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How do you get rid of a keloid on your ear?

Keloids are typically non-malignant in nature, but many patients seek specific interventions to enhance their aesthetics. The interventions employed vary depending on the location of the keloid. Generally, it is challenging to prevent their occurrence except by avoiding unnecessary surgeries, particularly cosmetic procedures, or piercings for individuals prone to keloids. Over time, various pharmacological treatments have been developed to help reduce the size and thickness of keloids.

At-home treatment

When dealing with keloids, it is advisable to consult a specialist for appropriate treatment. Early identification and intervention are key. In some cases, certain treatments can be utilized at the first signs of keloid development. This may include the application of creams containing vitamin E and antioxidants, as well as the use of chamomile extract, which is known for its soothing properties and effectiveness against itching and burning sensations on the skin.

Surgical removal

Surgically removing a keloid, whether from the ear or any other body part, is generally considered counterproductive. As we've discussed, keloid formation is often influenced by individual predisposition, and surgical removal can potentially lead to the development of new, larger scars, rendering the removal ineffective and possibly exacerbating the condition. Typically, surgical treatment for keloids is pursued only after exhausting other therapeutic approaches, and it involves complete excision, always taking into account the high risk of recurrence.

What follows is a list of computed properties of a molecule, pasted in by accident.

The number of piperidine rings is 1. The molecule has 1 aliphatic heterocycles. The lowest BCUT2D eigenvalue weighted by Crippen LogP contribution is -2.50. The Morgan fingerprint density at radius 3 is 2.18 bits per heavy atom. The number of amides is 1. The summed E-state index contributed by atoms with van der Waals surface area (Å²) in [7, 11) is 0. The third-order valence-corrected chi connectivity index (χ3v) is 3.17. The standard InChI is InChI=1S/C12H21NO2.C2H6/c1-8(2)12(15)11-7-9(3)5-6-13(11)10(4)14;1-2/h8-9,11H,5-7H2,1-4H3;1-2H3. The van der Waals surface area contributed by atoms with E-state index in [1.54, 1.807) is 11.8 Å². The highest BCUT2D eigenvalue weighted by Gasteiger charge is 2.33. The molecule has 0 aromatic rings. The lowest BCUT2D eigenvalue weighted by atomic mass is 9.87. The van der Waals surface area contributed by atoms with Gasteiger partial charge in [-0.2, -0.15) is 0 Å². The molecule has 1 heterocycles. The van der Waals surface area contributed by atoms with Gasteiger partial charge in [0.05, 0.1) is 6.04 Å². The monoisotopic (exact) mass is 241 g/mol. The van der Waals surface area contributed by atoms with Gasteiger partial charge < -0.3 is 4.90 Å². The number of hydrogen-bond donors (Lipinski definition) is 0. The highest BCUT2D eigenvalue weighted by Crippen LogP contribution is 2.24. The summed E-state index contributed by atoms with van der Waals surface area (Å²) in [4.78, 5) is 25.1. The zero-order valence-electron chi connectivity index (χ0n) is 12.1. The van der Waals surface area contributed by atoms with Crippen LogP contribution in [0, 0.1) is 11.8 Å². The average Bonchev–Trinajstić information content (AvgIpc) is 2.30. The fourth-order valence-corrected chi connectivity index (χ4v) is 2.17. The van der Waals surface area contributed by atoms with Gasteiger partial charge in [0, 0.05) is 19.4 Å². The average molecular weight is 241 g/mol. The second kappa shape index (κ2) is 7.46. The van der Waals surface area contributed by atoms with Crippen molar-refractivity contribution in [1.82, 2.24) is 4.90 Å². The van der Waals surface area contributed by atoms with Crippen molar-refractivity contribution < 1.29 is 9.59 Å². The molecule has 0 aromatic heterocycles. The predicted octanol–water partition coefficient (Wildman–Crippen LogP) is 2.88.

Corticosteroids is a commonly employed treatment for keloids. Cortisone injections are administered once a month directly into the keloid to reduce swelling and make it less prominent. This approach is particularly suitable for treating keloids in the ears. The procedure is generally tolerable in terms of discomfort and considered safe, with noticeable improvements. After several treatment sessions, the keloid typically becomes flatter and less noticeable. However, it is important to note that despite these benefits, there is a significant risk of keloid recurrence.


Cryotherapy is another treatment alternative to reduce the size of keloids. It involves freezing the affected area using liquid nitrogen. However, it is important to note that cryotherapy has a limitation, which is the potential occurrence of hypopigmentation. This refers to a loss of skin pigmentation and progressive lightening of the skin tone in the treated area.

Laser treatment

Laser treatment is a commonly employed treatment method for reducing the appearance of keloids. The laser works by flattening the affected area, making the swelling less noticeable over time. This treatment is considered effective, safe, and generally painless. However, multiple sessions are typically required to achieve satisfactory results.